sensors

12/09/2013 - 11:59

With one stomp of his foot, Zhong Lin Wang illuminates a thousand LED bulbs – with no batteries or power cord. The current comes from essentially the same source as that tiny spark that jumps from a fingertip to a doorknob when you walk across carpet on a cold, dry day. Wang and his research team have learned to harvest this power and put it to work.

 

10/10/2013 - 09:20

If a pair of trousers is too long, it is cut shorter. A board that does not fit into a bookcase is sawed to the right length. People often customize the size and shape of materials like textiles and wood without turning to specialists like tailors or carpenters. In the future this should be possible with electronics, according to the vision of computer scientists from Saarbrücken. Together with researchers from the MIT Media Lab, they developed a printable multi-touch sensor whose shape and size everybody can alter. A new circuit layout makes it robust against cuts, damage, and removed areas. Today the researchers are presenting their work at the conference “User Interface and Technology” (UIST) in St. Andrews, Scotland.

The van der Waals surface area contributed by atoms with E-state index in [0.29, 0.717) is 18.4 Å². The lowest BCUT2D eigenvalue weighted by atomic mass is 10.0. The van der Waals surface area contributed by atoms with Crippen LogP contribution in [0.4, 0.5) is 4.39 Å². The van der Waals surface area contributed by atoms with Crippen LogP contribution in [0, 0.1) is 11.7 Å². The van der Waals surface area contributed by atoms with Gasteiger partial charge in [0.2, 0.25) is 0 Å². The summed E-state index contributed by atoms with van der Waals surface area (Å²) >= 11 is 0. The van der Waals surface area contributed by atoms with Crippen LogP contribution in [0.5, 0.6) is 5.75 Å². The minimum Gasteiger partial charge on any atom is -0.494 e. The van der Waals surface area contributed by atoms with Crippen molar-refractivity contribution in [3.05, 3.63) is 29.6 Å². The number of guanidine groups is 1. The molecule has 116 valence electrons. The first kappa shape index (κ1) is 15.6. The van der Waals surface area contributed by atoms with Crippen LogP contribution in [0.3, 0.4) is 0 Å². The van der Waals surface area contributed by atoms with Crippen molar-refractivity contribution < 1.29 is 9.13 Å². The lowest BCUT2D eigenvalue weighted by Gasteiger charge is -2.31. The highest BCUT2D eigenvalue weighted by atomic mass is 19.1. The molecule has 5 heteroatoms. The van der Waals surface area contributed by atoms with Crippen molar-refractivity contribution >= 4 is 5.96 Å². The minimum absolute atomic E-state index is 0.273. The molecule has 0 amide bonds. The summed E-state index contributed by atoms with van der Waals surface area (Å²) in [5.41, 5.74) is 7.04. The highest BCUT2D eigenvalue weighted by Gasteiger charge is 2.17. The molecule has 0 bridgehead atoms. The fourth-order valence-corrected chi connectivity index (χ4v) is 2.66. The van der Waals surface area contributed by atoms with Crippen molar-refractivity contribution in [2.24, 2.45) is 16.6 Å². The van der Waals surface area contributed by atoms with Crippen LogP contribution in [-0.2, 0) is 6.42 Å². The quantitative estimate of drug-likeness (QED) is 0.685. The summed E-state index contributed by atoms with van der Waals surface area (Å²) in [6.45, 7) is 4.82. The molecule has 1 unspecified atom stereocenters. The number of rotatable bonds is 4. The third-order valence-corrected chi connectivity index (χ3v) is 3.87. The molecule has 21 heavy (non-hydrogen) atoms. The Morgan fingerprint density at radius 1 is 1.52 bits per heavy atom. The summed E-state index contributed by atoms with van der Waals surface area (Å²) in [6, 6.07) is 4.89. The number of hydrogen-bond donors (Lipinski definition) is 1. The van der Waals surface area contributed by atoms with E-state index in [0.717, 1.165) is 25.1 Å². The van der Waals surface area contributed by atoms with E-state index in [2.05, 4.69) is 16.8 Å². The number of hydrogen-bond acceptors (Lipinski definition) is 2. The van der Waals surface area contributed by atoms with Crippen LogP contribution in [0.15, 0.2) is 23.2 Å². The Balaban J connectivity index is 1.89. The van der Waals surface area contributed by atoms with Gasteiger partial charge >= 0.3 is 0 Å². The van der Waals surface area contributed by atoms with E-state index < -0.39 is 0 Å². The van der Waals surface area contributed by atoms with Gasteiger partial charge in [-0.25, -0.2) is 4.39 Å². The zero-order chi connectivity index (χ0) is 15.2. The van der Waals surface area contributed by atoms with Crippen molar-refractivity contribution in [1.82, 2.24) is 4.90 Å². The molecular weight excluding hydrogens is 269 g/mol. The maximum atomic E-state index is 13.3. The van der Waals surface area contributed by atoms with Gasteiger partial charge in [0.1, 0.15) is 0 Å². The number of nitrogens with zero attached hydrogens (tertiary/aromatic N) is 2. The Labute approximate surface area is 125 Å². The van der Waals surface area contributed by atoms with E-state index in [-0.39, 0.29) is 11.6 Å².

09/11/2013 - 10:06

Researchers from North Carolina State University used airbrushing techniques to grow vertically aligned carbon nanofibers on several different metal substrates, opening the door for incorporating these nanofibers into gene delivery devices, sensors, batteries and other technologies.

 

04/24/2013 - 11:33

Researchers from North Carolina State University have solved a long-standing materials science problem, making it possible to create new semiconductor devices using zinc oxide (ZnO) – including efficient ultraviolet (UV) lasers and LED devices for use in sensors and drinking water treatment, as well as new ferromagnetic devices.

 

04/11/2013 - 10:37

The application of light for information processing opens up a multitude of possibilities. However, to be able to adequately use photons in circuits and sensors, materials need to have particular optical and mechanical properties. Researchers at the Karlsruhe Institute of Technology (KIT) have now for the first time used polycrystalline diamond to manufacture optical circuits and have published their results online in Nature Communications.

 

01/16/2013 - 15:03

A research team at the Georgia Tech Research Institute (GTRI) is developing an airborne testing capability for sensors, communications devices and other airborne payloads. This aerial test bed, called the GTRI Airborne Unmanned Sensor System (GAUSS), is based on an unmanned aerial vehicle (UAV) made by Griffon Aerospace and modified by GTRI.